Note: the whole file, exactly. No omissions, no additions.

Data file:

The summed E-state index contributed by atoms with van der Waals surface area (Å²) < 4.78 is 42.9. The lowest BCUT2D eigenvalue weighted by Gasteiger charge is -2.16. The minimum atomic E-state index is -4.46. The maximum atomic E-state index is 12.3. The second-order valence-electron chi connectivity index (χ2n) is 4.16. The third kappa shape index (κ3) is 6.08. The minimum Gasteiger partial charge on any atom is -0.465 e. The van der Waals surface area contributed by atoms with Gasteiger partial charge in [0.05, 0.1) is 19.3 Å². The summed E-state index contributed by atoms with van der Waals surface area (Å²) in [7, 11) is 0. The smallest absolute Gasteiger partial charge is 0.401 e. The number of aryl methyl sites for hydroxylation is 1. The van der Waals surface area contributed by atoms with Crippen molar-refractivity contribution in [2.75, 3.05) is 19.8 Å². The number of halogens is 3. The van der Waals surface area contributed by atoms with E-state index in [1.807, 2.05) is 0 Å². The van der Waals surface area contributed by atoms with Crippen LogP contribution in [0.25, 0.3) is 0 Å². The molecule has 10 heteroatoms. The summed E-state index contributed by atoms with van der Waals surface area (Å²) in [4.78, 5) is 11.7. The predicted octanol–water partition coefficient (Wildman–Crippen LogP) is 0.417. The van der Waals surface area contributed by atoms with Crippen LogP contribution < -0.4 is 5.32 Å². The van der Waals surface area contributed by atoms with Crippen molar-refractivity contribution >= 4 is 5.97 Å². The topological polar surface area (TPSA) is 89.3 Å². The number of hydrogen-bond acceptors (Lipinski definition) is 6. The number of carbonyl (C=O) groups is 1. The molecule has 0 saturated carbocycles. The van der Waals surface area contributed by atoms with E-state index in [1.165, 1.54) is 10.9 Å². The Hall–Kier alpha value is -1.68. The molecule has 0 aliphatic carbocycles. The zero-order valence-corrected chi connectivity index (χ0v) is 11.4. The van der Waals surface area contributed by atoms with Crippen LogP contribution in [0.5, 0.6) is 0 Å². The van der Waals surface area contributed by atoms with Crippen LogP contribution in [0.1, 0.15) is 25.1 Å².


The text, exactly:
The summed E-state index contributed by atoms with van der Waals surface area (Å²) < 4.78 is 42.9. The lowest BCUT2D eigenvalue weighted by Gasteiger charge is -2.16. The minimum atomic E-state index is -4.46. The maximum atomic E-state index is 12.3. The second-order valence-electron chi connectivity index (χ2n) is 4.16. The third kappa shape index (κ3) is 6.08. The minimum Gasteiger partial charge on any atom is -0.465 e. The van der Waals surface area contributed by atoms with Gasteiger partial charge in [0.05, 0.1) is 19.3 Å². The summed E-state index contributed by atoms with van der Waals surface area (Å²) in [7, 11) is 0. The smallest absolute Gasteiger partial charge is 0.401 e. The number of aryl methyl sites for hydroxylation is 1. The van der Waals surface area contributed by atoms with Crippen molar-refractivity contribution in [2.75, 3.05) is 19.8 Å². The number of halogens is 3. The van der Waals surface area contributed by atoms with E-state index in [1.807, 2.05) is 0 Å². The van der Waals surface area contributed by atoms with Crippen LogP contribution in [0.25, 0.3) is 0 Å². The molecule has 10 heteroatoms. The summed E-state index contributed by atoms with van der Waals surface area (Å²) in [4.78, 5) is 11.7. The predicted octanol–water partition coefficient (Wildman–Crippen LogP) is 0.417. The van der Waals surface area contributed by atoms with Crippen LogP contribution < -0.4 is 5.32 Å². The van der Waals surface area contributed by atoms with Crippen molar-refractivity contribution >= 4 is 5.97 Å². The topological polar surface area (TPSA) is 89.3 Å². The number of hydrogen-bond acceptors (Lipinski definition) is 6. The number of carbonyl (C=O) groups is 1. The molecule has 0 saturated carbocycles. The van der Waals surface area contributed by atoms with E-state index in [1.165, 1.54) is 10.9 Å². The Hall–Kier alpha value is -1.68. The molecule has 0 aliphatic carbocycles. The zero-order valence-corrected chi connectivity index (χ0v) is 11.4. The van der Waals surface area contributed by atoms with Crippen LogP contribution in [0.5, 0.6) is 0 Å². The van der Waals surface area contributed by atoms with Crippen LogP contribution in [0.1, 0.15) is 25.1 Å².